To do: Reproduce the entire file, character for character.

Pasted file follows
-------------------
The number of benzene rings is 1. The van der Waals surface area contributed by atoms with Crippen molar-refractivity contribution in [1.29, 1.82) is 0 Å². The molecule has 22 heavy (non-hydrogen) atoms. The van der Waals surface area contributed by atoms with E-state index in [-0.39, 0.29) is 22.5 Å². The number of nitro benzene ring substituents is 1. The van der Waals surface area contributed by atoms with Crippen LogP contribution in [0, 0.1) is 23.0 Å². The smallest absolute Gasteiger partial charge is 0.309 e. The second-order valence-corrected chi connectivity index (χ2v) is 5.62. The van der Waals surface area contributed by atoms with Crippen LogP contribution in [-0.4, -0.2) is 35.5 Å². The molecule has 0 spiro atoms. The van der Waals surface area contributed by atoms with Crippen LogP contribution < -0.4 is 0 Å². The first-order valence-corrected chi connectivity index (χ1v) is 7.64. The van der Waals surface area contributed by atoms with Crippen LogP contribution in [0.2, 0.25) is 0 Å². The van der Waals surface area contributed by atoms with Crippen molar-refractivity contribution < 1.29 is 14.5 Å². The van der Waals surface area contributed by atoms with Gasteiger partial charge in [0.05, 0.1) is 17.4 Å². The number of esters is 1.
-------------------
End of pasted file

The number of benzene rings is 1. The van der Waals surface area contributed by atoms with Crippen molar-refractivity contribution in [1.29, 1.82) is 0 Å². The molecule has 22 heavy (non-hydrogen) atoms. The van der Waals surface area contributed by atoms with E-state index in [-0.39, 0.29) is 22.5 Å². The number of nitro benzene ring substituents is 1. The van der Waals surface area contributed by atoms with Crippen LogP contribution in [0, 0.1) is 23.0 Å². The smallest absolute Gasteiger partial charge is 0.309 e. The second-order valence-corrected chi connectivity index (χ2v) is 5.62. The van der Waals surface area contributed by atoms with Crippen LogP contribution in [-0.4, -0.2) is 35.5 Å². The molecule has 0 spiro atoms. The van der Waals surface area contributed by atoms with Crippen LogP contribution < -0.4 is 0 Å². The first-order valence-corrected chi connectivity index (χ1v) is 7.64. The van der Waals surface area contributed by atoms with Crippen LogP contribution in [0.2, 0.25) is 0 Å². The van der Waals surface area contributed by atoms with Crippen molar-refractivity contribution < 1.29 is 14.5 Å². The van der Waals surface area contributed by atoms with Gasteiger partial charge in [0.05, 0.1) is 17.4 Å². The number of esters is 1.